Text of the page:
Trends Taking Shape In 2019

By Jade Moldae

With 2019’s fall hunting and year-end buying season near, we wanted to get the input from a few retailers to see what categories are performing well at their stores and general buying habits exhibited by customers. In addition, we asked them to share some of their tips for success in the slower summer months. 

Pistol-Caliber Carbines

Offering lighter recoil to recoil-conscious
customers and reduced over-penetration in self-defense scenarios, pistol-caliber carbines (PCC) have grown in popularity. Several manufacturers have a presence in this category — including Ruger, Hi-Point, KRISS USA, CZ-USA, Rock River Arms, Kel-Tec and CMMG, to name a few — enabling customers to have long-gun options in 9mm, .40 S&W and .45
ACP. (Evidence of further development, LWRCI introduced its first-ever PCC, the SMG-45, early July.)

LWRCI became the latest manufacturer to enter the PCC market with the release of the SMG .45 Pistol + SB Tactical Brace in early July.

“Even though most MSRs are slow, pistol-caliber carbines and pistol-braced MSRs seem to be driving sales in that category for us,” said Chad Converse, manager at Sprague’s Sports in Yuma, Ariz.

The pistol-caliber growth trend received further confirmation earlier in this issue, with Neal Bland, owner of Gentry’s Firearms in Harned, Ky., sharing: “We actually end up selling a lot of 9mm AR
platforms for home defense. You still get the manageability and the ease of use in a long-gun platform. I’d say we sell an AR 9mm variant probably five- or six-to-one over anything in 5.56/.223.”

Pistol-caliber carbines, like the Ruger PC Carbine line, represent versatile options for both recreational and home-defense customers — contributing to the platform’s significant recent growth.

10mm Handguns

The steady rise of 10mm handguns has resulted in significant market share gains at T&L Tactical Firearms & Range in Manitowoc, Wis.

“Right now, customers are big into 10mm pistols,” says Laurie Fettig, T&L co-owner. “We’ve had to compensate by increasing our selection of 10mm pistols and ammo. I see this as the hottest ticket right now, and customers are loving the GLOCK and Springfield 10mm pistols the best.”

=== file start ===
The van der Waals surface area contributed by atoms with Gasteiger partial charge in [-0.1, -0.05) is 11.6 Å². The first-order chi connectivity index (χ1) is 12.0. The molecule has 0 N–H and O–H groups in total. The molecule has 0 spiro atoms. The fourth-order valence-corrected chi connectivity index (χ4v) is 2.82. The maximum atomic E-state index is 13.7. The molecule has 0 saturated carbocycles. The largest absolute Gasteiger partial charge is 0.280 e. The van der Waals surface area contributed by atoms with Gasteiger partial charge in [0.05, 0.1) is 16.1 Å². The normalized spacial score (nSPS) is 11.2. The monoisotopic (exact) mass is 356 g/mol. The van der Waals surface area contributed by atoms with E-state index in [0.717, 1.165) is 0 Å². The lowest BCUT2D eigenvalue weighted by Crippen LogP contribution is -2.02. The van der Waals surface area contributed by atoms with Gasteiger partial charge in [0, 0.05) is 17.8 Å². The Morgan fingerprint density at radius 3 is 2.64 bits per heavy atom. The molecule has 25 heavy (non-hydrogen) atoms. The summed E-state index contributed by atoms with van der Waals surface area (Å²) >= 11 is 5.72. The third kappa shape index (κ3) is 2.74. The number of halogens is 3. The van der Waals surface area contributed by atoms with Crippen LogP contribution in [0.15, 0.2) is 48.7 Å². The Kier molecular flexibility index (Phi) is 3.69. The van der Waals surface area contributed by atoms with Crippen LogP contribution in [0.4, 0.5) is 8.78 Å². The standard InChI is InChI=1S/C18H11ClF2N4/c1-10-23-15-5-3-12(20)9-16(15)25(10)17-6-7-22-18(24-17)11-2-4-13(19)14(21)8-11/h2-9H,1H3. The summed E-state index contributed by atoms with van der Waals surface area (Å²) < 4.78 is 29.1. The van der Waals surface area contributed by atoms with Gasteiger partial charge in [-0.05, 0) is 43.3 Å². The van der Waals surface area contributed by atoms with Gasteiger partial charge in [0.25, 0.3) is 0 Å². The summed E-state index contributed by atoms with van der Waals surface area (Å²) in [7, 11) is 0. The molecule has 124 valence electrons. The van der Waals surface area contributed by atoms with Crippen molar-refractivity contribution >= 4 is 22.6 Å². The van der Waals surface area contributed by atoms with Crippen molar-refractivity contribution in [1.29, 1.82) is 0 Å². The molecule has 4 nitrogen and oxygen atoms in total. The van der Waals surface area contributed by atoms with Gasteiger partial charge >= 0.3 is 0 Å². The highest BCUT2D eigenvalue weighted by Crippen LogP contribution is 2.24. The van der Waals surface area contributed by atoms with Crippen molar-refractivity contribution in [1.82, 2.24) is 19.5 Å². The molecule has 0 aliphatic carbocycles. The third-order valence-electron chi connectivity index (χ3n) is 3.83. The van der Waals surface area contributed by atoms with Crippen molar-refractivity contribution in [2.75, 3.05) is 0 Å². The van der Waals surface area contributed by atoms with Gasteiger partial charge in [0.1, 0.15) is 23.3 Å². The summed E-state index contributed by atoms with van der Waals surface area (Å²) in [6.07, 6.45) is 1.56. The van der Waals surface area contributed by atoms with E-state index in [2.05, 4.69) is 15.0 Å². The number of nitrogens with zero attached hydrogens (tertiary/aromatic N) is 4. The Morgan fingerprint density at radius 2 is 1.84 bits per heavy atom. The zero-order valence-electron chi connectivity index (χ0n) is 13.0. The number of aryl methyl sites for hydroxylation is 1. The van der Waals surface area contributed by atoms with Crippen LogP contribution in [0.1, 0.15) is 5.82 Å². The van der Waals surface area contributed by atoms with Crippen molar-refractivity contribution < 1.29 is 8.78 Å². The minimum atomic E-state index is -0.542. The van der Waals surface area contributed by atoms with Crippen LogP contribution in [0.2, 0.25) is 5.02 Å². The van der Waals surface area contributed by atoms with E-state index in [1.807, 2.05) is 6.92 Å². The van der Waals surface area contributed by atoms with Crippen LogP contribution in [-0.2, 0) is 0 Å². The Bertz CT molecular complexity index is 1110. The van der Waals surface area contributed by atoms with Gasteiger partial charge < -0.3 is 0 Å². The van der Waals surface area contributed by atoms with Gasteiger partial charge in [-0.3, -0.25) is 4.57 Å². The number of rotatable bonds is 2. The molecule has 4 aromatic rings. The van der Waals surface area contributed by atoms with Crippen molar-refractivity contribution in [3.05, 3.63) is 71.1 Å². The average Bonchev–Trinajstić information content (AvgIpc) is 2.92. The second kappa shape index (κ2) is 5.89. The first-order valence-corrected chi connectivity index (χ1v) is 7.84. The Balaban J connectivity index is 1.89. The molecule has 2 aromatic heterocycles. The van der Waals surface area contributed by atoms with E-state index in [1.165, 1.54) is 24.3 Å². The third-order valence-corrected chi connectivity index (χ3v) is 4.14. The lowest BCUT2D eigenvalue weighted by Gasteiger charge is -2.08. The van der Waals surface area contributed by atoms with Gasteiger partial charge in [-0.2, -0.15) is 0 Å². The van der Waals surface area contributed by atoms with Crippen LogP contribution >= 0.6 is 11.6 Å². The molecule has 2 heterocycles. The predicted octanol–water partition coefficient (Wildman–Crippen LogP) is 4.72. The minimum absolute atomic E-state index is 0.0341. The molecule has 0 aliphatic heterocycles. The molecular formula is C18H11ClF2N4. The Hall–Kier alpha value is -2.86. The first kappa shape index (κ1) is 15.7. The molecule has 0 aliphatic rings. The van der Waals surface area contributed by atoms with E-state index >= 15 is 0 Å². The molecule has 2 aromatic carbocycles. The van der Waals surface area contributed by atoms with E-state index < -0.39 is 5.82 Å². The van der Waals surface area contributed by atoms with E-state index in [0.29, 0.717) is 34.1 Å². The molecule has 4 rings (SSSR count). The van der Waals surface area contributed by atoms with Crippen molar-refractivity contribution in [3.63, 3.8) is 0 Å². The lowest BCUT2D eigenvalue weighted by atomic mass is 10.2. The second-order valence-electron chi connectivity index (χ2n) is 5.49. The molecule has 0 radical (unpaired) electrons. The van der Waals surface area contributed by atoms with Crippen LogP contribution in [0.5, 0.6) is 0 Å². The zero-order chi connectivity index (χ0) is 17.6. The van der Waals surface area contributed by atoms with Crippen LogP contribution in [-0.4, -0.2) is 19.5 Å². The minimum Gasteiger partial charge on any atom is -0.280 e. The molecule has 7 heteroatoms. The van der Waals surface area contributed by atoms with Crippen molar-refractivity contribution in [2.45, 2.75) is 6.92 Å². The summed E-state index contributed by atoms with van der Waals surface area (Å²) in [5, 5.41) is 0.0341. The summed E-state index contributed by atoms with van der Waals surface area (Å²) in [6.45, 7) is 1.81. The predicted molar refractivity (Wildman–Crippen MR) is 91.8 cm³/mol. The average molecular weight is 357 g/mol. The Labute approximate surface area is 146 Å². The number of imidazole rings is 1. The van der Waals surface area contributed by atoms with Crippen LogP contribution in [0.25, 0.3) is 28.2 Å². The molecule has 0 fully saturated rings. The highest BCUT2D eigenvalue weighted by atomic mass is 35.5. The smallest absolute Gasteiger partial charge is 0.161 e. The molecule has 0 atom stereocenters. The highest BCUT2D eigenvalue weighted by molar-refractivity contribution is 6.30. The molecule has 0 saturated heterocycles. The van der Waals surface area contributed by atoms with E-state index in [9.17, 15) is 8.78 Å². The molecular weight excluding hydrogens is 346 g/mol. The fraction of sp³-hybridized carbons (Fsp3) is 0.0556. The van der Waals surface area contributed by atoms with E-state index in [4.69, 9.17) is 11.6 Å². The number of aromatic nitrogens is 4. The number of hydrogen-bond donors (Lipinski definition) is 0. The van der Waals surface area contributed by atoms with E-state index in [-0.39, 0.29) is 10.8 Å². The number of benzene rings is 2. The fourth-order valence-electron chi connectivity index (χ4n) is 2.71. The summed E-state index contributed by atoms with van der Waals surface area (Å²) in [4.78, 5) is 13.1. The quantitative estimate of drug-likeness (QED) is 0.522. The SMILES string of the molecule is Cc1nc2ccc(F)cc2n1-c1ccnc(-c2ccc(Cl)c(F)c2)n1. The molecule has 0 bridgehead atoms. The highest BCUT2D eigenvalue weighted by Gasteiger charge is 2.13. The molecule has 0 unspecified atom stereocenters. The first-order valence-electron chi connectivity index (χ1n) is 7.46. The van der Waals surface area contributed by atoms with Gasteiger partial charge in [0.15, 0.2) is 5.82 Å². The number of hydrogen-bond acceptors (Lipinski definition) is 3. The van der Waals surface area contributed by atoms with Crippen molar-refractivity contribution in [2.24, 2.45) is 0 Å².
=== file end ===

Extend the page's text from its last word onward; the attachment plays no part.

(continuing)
Customers Buying On Price

Price and value continue to be key components to securing a sale. Clay Ausley, owner of Fuquay Gun in Fuquay-Varina, N.C., says simply: “Price seems to be what customers are chasing right now.”

Chase Chambers, national sales manager for Shot Spot in Carrollton, Ga., has seen programs offering unique products at attractive price points gaining steam among his customers.

“We’ve noticed a large spike in LEO sales, through the Zenith HERO, GLOCK Blue Label and Kel-Tec HERO programs. They’ve been fantastic selling products this summer,” he noted. “It comes down to the price point being advantageous or a mixture of pricing/availability within these programs — which allow consumers to access previously unavailable guns.”

Achieving Growth

Although the summer stretch represents a historically slow period for the industry, Ausley shared what his store is doing to stay profitable.

“For us, mid-April through mid-August is our slower time of the year, so we plan accordingly. This is a great time not to sit on our hands but to push for more,” he said. “During these slower months, we tend to see an increase in sales in whatever we’re pushing at the time because we’re more focused on the mission.”

Classes and events are ready-made options for dealers, also — with both Chambers and Fettig revealing encouraging trends currently impacting their businesses.

“What has piqued my interest this summer is hosting competitive shooting matches; the most popular by far has been GLOCK Sport Shooting Foundation (GSSF). We’ve seen spikes in every aspect of our business during the times we host these events,” Chambers relayed.

“I’ve seen a significant upswing in the number of women taking classes, private instruction and purchasing handguns. We average 50% female participation in our firearm and conceal carry classes. The most surprising thing about this trend is the number of firearms being purchased and the age group of women coming in,” Fettig observed. “Previously men would be the ones to make multiple firearm purchases while women would own a single firearm. I see more women frequenting the store looking to purchase another new firearm for either range use, home protection or self-defense. Women are moving away from the ‘one and done’ way of thinking.”

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